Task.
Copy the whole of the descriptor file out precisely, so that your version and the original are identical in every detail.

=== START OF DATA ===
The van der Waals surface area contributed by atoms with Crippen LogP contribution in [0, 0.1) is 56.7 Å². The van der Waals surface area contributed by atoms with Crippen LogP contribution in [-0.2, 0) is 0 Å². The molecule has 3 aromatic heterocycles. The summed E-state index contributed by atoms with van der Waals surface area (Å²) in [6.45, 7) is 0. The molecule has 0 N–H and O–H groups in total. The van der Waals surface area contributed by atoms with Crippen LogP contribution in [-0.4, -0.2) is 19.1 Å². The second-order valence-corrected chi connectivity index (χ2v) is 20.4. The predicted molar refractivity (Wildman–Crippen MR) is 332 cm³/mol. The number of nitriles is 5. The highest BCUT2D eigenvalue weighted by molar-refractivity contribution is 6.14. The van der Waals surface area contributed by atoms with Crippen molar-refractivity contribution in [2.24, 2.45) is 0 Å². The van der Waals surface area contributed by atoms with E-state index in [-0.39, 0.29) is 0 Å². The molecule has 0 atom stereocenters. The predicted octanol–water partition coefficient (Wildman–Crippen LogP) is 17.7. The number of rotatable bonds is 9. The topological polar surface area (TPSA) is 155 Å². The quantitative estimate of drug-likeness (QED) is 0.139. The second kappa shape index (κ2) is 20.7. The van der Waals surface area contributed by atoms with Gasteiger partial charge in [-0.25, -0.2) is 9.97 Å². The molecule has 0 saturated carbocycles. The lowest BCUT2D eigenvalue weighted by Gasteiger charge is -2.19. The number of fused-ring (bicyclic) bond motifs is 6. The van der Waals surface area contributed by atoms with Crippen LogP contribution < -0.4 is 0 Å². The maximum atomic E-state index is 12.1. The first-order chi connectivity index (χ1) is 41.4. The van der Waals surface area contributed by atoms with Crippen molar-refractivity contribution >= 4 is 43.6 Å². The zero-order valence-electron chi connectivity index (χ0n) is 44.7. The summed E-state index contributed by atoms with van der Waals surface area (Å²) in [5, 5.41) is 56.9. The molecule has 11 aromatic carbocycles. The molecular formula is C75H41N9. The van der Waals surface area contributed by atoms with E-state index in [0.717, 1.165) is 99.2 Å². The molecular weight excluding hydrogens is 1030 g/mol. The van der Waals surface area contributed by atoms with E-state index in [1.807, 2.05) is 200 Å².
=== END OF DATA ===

The van der Waals surface area contributed by atoms with Crippen LogP contribution in [0, 0.1) is 56.7 Å². The van der Waals surface area contributed by atoms with Crippen LogP contribution in [-0.2, 0) is 0 Å². The molecule has 3 aromatic heterocycles. The summed E-state index contributed by atoms with van der Waals surface area (Å²) in [6.45, 7) is 0. The molecule has 0 N–H and O–H groups in total. The van der Waals surface area contributed by atoms with Crippen LogP contribution in [-0.4, -0.2) is 19.1 Å². The second-order valence-corrected chi connectivity index (χ2v) is 20.4. The predicted molar refractivity (Wildman–Crippen MR) is 332 cm³/mol. The number of nitriles is 5. The highest BCUT2D eigenvalue weighted by molar-refractivity contribution is 6.14. The van der Waals surface area contributed by atoms with Crippen molar-refractivity contribution in [2.24, 2.45) is 0 Å². The van der Waals surface area contributed by atoms with E-state index in [-0.39, 0.29) is 0 Å². The molecule has 0 atom stereocenters. The predicted octanol–water partition coefficient (Wildman–Crippen LogP) is 17.7. The number of rotatable bonds is 9. The topological polar surface area (TPSA) is 155 Å². The quantitative estimate of drug-likeness (QED) is 0.139. The second kappa shape index (κ2) is 20.7. The van der Waals surface area contributed by atoms with Gasteiger partial charge in [-0.25, -0.2) is 9.97 Å². The molecule has 0 saturated carbocycles. The lowest BCUT2D eigenvalue weighted by Gasteiger charge is -2.19. The number of fused-ring (bicyclic) bond motifs is 6. The van der Waals surface area contributed by atoms with Crippen LogP contribution < -0.4 is 0 Å². The maximum atomic E-state index is 12.1. The first-order chi connectivity index (χ1) is 41.4. The van der Waals surface area contributed by atoms with Crippen molar-refractivity contribution >= 4 is 43.6 Å². The zero-order valence-electron chi connectivity index (χ0n) is 44.7. The summed E-state index contributed by atoms with van der Waals surface area (Å²) in [5, 5.41) is 56.9. The molecule has 11 aromatic carbocycles. The molecular formula is C75H41N9. The van der Waals surface area contributed by atoms with E-state index in [0.717, 1.165) is 99.2 Å². The molecular weight excluding hydrogens is 1030 g/mol. The van der Waals surface area contributed by atoms with E-state index in [1.807, 2.05) is 200 Å².